The participation of the Auckland Jewish community in the binational event is another sign of the Hechts’ growing role. Upon their arrival last year, they rented a small suburban apartment to serve as their home and a base for Chabad’s activities, certain it would provide sufficient space for their operations over the next few years before they’d have to find someplace larger. The young couple couldn’t have known that their arrival would be such a boost to the Auckland community that only a year after moving down under, they’d need to look for larger accommodations.

The Shabbat before Purim, the Hechts held a minyan at their home, as they do every week, but this one was celebrating the birth of their second child. An overflow crowd crammed their small prayer space. By the next week, however, the coronavirus pandemic had hit New Zealand’s shores, upending their moving plans and suspending in-person services for the foreseeable future.

Like other Chabad centers the world over, they turned to virtual programming, with offerings for adults, teens and children, even bringing their growing Hebrew school online. “We had always been connecting with Jews living in New Zealand’s remote cities and towns by phone and online,” Hecht tells Chabad.org, “but for Auckland, this is the new normal.”

The rabbi sees a silver lining to the otherwise gray fog of the pandemic. “Absence makes the heart grow fonder,” he observes. “People are becoming closer to their faith and cannot wait to go back to shul.”

In Auckland, the Hechts have their eyes towards the future. They credit their success to the Rebbe, Rabbi Menachem M. Schneerson, of righteous memory, whose influence is felt in a special way on Lag BaOmer. The holiday has gained much popularity in recent years, largely due to the efforts of the Rebbe to promote grand parades of Jewish pride.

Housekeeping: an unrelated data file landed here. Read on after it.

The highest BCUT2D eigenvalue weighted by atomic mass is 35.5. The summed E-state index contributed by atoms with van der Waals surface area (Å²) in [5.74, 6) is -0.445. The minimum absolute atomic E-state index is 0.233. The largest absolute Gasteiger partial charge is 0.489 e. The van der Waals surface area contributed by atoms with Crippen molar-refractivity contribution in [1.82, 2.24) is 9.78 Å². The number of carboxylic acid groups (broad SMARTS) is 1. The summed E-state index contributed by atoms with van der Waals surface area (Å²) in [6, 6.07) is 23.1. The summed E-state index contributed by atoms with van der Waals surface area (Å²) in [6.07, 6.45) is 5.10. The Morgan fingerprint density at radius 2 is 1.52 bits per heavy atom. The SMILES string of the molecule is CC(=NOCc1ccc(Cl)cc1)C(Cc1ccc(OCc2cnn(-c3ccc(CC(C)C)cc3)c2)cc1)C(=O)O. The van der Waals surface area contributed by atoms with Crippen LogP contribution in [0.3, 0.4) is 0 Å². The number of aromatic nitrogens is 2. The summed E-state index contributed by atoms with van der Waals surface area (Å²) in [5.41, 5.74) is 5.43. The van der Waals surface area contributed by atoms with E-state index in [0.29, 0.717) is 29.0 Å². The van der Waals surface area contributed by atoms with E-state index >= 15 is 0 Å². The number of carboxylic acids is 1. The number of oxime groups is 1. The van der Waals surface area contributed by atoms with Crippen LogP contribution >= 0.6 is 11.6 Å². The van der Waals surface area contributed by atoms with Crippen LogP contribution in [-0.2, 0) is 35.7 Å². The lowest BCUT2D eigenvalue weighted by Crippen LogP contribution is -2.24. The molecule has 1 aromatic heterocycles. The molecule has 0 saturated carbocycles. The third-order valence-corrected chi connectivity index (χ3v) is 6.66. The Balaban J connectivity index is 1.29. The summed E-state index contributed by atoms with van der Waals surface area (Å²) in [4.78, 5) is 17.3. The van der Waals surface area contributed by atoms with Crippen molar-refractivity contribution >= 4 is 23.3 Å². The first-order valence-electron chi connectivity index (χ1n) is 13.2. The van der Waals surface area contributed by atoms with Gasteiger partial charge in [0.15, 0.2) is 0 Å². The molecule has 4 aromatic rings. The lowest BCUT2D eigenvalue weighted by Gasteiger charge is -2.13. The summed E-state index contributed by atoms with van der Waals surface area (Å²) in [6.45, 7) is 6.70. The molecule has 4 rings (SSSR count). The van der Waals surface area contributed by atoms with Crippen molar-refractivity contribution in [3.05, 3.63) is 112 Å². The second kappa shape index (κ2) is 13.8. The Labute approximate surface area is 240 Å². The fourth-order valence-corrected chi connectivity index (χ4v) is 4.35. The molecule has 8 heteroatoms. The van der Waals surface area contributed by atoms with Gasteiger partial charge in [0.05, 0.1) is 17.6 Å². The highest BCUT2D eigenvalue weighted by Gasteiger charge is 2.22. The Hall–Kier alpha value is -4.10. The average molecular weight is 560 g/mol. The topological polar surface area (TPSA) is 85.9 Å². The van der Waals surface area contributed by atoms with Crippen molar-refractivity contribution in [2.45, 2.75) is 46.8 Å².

They also cite the support of Rabbi Moshe Kotlarsky, vice chairman of Merkos L’Inyonei Chinuch, the educational arm of the Chabad-Lubavitch movement, and the guidance of Rabbi Moshe Gutnick of the Sydney Beth Din, in establishing their new Chabad center.

The Hechts will soon relocate to a spacious new premises and have plans to bring new Jewish educational opportunities to Auckland. One important goal they’re working towards is the construction of a state-of-the-art spa-like mikvah, enabling observance of this foundational mitzvah in the most comfortable and luxurious environment.

When the Hechts arrived, one of the families they became acquainted with early on was Russell and Rivka Thomas, and their two young boys. “We helped them set up and built them an aron kodesh (‘holy ark’ that houses the Torah scroll),” says Russell Thomas. “Chabad has given us a fresh way to restart our involvement in Jewish life. Our almost-13-year-old son Julian was due to have his bar mitzvah with the entire family in Israel, which was canceled due to the pandemic.”

Health-care worker Lainie Cadry recited a short prayer thanking G-d for his everlasting kindness.
Health-care worker Lainie Cadry recited a short prayer thanking G-d for his everlasting kindness.

Hecht stepped in and helped the family arrange a local celebration while preparing the bar mitzvah boy for his big day. “We’re enjoying Chabad immensely,” adds Russell. Their eldest, Julian, recited one of the 12 Torah passages on the program.

“When we lived in London, we kept Shabbat and kosher,” says David Apfel, who moved to Auckland some nine years ago, explaining that while the United Kingdom offered a wealth of Jewish resources, Auckland had scant opportunities, and the local synagogue was too far to walk to on Shabbat. “Coming here, we lost some of that; certain things fell by the wayside. The Hechts coming brought us closer; they’ve enriched our lives. What they do comes from the heart.”

Gilad Raisun’s mom, Aviva, is proud of her son and her community for arranging the “18 for 18” event locally. “It’s incredible connecting with people from all over the world; it gives me a little bit of hope that the Jewish people will come through this united. We are never forgotten; we can connect from anywhere in the world. You will never find a Jew left behind anywhere. Never.”